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Feds get one right


Subdeacon Joe

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To settle Alaska case of pilfered plane parts, Georgia salvagers pay up

 

 

 

 

A Georgia airplane restoration company has reached a

settlement with federal prosecutors in Alaska over old and abandoned

aircraft parts its salvagers took without permission from a crash site

on federal land near Fairbanks.

The restorers -- Douglas,

Georgia-based B-25 Group LLC -- paid the U.S. Bureau of Land Management

$55,000 to settle a five-year investigation into their unauthorized use

of public land, according to a written statement Thursday from the

Alaska U.S. Attorney's Office. The parts they took were left on the

Tanana Flats south of Fairbanks from the crash of an F-82 Twin Mustang

nearly six decades earlier, the federal prosecutors said.

"B-25 Group initially asserted the parts had been lawfully acquired from a salvage yard in Fairbanks," the statement says.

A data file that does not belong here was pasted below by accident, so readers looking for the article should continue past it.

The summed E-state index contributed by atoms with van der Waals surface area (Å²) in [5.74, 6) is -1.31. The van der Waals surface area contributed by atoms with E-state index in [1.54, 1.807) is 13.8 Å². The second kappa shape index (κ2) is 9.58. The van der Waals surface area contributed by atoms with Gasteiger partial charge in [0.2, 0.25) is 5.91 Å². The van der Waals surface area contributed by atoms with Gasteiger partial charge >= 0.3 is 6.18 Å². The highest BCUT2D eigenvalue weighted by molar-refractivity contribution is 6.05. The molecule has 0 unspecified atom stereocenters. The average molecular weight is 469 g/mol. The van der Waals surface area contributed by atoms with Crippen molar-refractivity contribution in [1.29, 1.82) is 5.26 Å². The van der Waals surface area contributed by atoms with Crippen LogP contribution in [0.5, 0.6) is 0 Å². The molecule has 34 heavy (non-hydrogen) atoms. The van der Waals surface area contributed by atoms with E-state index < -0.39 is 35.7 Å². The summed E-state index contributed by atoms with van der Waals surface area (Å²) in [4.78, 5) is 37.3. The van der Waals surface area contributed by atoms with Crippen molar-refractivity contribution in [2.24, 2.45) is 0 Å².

According

to the National Museum of the U.S. Air Force, the F-82 fighter

resembled two P-51 Mustang fuselages joined together on one wing and was

designed to escort bombers on long-range missions.

Three F-82s at

Fairbanks' Ladd Air Force Base -- now Fort Wainwright, an Army post --

took off for a practice flight in January 1950, and one crashed and

killed the two men onboard, according to the federal prosecutors'

statement. In July 2008, the B-25 Group salvagers located and removed

some parts for use in another restored plane, the prosecutors said.

Of

the settlement money, $50,000 will go to further BLM recovery efforts

of the crashed F-82 and $5,000 is considered a civil penalty to be used

on other protection of historic aviation sites, the prosecutors said.

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